Campaigners against controversial Stoke Newington Sainsbury’s plans given go-ahead for Judicial Review

Sainsbury's Wilmer Place Judicial Review Pic: Stokey Local

Sainsbury’s Wilmer Place Judicial Review Pic: Stokey Local

Campaigners against a new Sainsbury’s supermarket planned for Wilmers Place, Stoke Newington, have won the right to take their case to a Judicial Review.

The decision was made by High Court judge Mr Justice Collins on Tuesday, after the controversial development plans were given the go-ahead by Hackney Council last week.

The application for Judicial Review relates to a decision by Hackney Council in July to approve a second application by the developers, Newmark,  after initial plans were rejected. A third application, the one which was approved last week, was a fresh proposal by the developers, although critics claim it was identical to the one already approved.

In his notification, Justice Collins granted permission for the matter to go on to a full hearing after concluding that the application for re-decision had some chance of success.

He said “there can be no doubt” that the council’s decision to go ahead with the plans agreed in July was “defective in that it did not give any reasons.”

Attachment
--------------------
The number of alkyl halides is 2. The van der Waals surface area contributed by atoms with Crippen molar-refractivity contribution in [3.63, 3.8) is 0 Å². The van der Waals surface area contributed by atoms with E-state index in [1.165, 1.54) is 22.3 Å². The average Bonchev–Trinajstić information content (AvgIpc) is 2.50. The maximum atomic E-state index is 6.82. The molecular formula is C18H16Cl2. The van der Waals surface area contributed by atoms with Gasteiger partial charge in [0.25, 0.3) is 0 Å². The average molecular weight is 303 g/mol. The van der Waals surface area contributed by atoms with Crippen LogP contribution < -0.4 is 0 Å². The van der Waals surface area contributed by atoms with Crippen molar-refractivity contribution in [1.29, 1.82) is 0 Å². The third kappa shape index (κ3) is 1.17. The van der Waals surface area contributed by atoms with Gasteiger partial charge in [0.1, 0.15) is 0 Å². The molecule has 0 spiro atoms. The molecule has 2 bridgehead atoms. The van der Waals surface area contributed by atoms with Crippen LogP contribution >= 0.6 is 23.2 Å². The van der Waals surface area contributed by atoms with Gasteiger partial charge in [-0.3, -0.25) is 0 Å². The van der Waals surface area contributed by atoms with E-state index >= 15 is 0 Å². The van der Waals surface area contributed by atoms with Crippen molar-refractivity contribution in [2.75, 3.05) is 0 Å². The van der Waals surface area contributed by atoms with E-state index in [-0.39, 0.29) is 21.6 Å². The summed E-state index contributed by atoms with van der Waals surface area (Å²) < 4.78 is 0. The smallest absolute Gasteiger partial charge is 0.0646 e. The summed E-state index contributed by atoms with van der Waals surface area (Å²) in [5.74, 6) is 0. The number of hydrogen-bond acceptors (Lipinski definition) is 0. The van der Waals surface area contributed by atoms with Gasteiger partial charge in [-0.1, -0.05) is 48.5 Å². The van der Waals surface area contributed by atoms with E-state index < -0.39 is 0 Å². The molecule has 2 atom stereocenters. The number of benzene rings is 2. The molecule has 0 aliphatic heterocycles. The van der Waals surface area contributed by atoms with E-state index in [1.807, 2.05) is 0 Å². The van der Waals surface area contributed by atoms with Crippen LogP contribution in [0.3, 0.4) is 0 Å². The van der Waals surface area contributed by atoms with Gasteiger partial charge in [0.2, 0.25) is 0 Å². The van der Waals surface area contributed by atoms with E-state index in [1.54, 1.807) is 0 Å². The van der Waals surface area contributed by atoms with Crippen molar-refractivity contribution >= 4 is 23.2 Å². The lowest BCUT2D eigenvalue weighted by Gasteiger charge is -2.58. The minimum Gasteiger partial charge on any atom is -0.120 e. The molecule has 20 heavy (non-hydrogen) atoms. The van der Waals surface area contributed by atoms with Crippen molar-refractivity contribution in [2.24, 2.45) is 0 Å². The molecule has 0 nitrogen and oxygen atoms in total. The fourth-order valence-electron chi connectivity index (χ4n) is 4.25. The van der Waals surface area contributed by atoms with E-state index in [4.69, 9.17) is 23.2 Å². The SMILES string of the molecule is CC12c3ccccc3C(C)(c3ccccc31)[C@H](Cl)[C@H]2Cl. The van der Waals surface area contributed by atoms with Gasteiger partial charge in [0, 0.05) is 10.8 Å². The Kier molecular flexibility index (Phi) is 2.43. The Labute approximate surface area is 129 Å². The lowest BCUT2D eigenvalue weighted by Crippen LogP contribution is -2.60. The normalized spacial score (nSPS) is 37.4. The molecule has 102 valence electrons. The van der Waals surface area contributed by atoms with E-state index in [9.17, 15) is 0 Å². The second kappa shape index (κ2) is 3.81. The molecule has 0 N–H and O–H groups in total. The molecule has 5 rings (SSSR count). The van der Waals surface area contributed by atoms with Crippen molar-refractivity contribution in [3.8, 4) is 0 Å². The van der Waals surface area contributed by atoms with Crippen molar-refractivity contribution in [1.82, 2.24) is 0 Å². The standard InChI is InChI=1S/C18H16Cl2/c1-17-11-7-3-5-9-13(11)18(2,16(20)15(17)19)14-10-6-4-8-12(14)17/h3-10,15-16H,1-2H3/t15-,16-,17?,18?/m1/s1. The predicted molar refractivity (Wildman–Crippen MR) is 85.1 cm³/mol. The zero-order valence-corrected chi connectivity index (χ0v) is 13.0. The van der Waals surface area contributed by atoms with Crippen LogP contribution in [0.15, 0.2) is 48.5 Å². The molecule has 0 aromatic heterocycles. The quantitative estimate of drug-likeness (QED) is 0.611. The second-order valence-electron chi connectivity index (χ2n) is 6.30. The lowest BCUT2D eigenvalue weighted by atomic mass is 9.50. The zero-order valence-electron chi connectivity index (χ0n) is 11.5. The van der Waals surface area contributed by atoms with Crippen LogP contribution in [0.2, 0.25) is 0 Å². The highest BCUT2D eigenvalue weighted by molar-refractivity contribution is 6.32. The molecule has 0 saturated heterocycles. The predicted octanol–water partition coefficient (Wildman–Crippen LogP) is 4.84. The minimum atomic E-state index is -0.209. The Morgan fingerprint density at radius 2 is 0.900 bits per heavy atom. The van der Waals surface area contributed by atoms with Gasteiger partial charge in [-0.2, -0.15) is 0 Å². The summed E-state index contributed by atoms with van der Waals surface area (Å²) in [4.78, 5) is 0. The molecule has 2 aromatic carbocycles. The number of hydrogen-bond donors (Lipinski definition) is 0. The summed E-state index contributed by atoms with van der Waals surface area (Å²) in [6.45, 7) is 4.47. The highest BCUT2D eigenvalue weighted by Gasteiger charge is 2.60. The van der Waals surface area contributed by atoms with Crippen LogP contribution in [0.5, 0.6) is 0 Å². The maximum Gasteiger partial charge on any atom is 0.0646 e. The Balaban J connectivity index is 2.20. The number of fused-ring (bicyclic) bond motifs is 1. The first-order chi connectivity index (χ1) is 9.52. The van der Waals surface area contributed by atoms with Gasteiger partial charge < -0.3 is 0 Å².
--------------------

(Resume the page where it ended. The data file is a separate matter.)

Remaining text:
“It must be shown that the council made its decision for its own reasons which may or may not have accepted all those set out in the letter,” he added.

The High Court judge observed that there were several potential flaws to the developer’s original plans, including a failure to take out an Environmental Impact Assessment.

Justice Collins’ ruling will allow campaigners, who formed the Stokey Local community forum in opposition to the development, to continue a legal fight against the new Sainsbury’s although it remains unclear how it will relate to the application  approved last week.

Campaigners hope that this third application will now be called-in by the Secretary of State, leading to a public inquiry by an independent planning inspector.

Stokey Local supporter Nick Perry pursued the Judicial Review of the council’s decision. He said: “The next step is for the defendant (Hackney) and the Interested Party (Newmark) to assemble their defence ahead of the substantive hearing some months from now.”

“In light of Judge Collins’ remarks in his permission order we’d hope that Hackney and Newmark would concede and submit to the judgement on this matter,” he added.

The Stokey Local group are opposing the Sainsbury’s development on the grounds that it “conflicts with national policy” and has the potential to negatively affect the ecology of Abney Park Cemetery, a Statutory Grade II Listed Garden and top-tier Metropolitan Site of Importance for Nature Conservations (SINC).

Campaigners have raised an initial £10,000 from contributions by over 200 residents and larger donations from two local businesses that will cover their costs if the High Court case is lost.

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